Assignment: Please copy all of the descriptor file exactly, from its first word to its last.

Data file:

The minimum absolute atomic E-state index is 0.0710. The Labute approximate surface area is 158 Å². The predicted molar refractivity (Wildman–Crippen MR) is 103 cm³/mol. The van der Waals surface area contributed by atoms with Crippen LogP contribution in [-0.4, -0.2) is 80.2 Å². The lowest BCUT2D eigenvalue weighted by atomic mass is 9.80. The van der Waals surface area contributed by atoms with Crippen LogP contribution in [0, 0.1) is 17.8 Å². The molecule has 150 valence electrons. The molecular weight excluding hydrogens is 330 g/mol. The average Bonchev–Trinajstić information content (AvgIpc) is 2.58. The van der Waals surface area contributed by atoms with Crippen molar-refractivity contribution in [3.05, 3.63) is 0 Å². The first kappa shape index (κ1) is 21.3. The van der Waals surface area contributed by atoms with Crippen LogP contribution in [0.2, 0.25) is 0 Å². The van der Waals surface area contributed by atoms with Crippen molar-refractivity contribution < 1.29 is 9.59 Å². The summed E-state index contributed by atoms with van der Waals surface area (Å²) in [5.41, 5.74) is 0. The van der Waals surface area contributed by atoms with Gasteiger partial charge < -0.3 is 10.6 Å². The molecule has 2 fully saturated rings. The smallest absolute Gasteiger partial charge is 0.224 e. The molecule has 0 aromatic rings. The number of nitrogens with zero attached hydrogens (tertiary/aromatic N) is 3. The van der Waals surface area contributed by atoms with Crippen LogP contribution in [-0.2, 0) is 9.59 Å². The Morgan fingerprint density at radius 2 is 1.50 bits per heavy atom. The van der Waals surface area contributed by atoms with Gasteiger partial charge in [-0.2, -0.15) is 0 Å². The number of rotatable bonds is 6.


The minimum absolute atomic E-state index is 0.0710. The Labute approximate surface area is 158 Å². The predicted molar refractivity (Wildman–Crippen MR) is 103 cm³/mol. The van der Waals surface area contributed by atoms with Crippen LogP contribution in [-0.4, -0.2) is 80.2 Å². The lowest BCUT2D eigenvalue weighted by atomic mass is 9.80. The van der Waals surface area contributed by atoms with Crippen LogP contribution in [0, 0.1) is 17.8 Å². The molecule has 150 valence electrons. The molecular weight excluding hydrogens is 330 g/mol. The average Bonchev–Trinajstić information content (AvgIpc) is 2.58. The van der Waals surface area contributed by atoms with Crippen molar-refractivity contribution in [3.05, 3.63) is 0 Å². The first kappa shape index (κ1) is 21.3. The van der Waals surface area contributed by atoms with Crippen LogP contribution in [0.2, 0.25) is 0 Å². The van der Waals surface area contributed by atoms with Crippen molar-refractivity contribution < 1.29 is 9.59 Å². The summed E-state index contributed by atoms with van der Waals surface area (Å²) in [5.41, 5.74) is 0. The van der Waals surface area contributed by atoms with Gasteiger partial charge < -0.3 is 10.6 Å². The molecule has 2 fully saturated rings. The smallest absolute Gasteiger partial charge is 0.224 e. The molecule has 0 aromatic rings. The number of nitrogens with zero attached hydrogens (tertiary/aromatic N) is 3. The van der Waals surface area contributed by atoms with Crippen LogP contribution in [-0.2, 0) is 9.59 Å². The Morgan fingerprint density at radius 2 is 1.50 bits per heavy atom. The van der Waals surface area contributed by atoms with Gasteiger partial charge in [-0.2, -0.15) is 0 Å². The number of rotatable bonds is 6.